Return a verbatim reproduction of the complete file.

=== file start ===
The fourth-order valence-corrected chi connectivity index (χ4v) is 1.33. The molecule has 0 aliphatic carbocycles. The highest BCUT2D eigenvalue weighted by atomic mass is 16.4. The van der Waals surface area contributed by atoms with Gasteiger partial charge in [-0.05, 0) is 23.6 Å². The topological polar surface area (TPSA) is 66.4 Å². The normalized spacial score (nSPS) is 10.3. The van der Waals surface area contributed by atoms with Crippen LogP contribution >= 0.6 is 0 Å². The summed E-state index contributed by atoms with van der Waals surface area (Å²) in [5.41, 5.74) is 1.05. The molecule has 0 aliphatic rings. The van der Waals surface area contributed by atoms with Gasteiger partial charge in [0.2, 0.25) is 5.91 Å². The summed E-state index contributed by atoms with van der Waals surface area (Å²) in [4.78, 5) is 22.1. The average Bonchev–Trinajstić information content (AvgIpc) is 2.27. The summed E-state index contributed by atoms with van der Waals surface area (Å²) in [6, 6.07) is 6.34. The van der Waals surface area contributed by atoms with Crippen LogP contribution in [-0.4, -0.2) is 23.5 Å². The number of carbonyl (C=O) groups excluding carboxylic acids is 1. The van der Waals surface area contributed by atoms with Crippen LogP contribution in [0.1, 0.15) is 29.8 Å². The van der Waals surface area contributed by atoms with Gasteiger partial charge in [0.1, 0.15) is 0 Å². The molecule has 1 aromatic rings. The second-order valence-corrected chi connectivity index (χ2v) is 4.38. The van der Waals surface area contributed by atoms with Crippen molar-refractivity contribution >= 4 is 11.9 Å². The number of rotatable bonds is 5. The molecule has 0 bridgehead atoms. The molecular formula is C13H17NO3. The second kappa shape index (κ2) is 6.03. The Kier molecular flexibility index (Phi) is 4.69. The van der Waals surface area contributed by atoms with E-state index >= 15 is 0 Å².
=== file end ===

The fourth-order valence-corrected chi connectivity index (χ4v) is 1.33. The molecule has 0 aliphatic carbocycles. The highest BCUT2D eigenvalue weighted by atomic mass is 16.4. The van der Waals surface area contributed by atoms with Gasteiger partial charge in [-0.05, 0) is 23.6 Å². The topological polar surface area (TPSA) is 66.4 Å². The normalized spacial score (nSPS) is 10.3. The van der Waals surface area contributed by atoms with Crippen LogP contribution >= 0.6 is 0 Å². The summed E-state index contributed by atoms with van der Waals surface area (Å²) in [5.41, 5.74) is 1.05. The molecule has 0 aliphatic rings. The van der Waals surface area contributed by atoms with Gasteiger partial charge in [0.2, 0.25) is 5.91 Å². The summed E-state index contributed by atoms with van der Waals surface area (Å²) in [4.78, 5) is 22.1. The average Bonchev–Trinajstić information content (AvgIpc) is 2.27. The summed E-state index contributed by atoms with van der Waals surface area (Å²) in [6, 6.07) is 6.34. The van der Waals surface area contributed by atoms with Crippen LogP contribution in [-0.4, -0.2) is 23.5 Å². The number of carbonyl (C=O) groups excluding carboxylic acids is 1. The van der Waals surface area contributed by atoms with Crippen LogP contribution in [0.1, 0.15) is 29.8 Å². The van der Waals surface area contributed by atoms with Gasteiger partial charge in [0.1, 0.15) is 0 Å². The molecule has 1 aromatic rings. The second-order valence-corrected chi connectivity index (χ2v) is 4.38. The van der Waals surface area contributed by atoms with Crippen molar-refractivity contribution >= 4 is 11.9 Å². The number of rotatable bonds is 5. The molecule has 0 bridgehead atoms. The molecular formula is C13H17NO3. The second kappa shape index (κ2) is 6.03. The Kier molecular flexibility index (Phi) is 4.69. The van der Waals surface area contributed by atoms with E-state index >= 15 is 0 Å².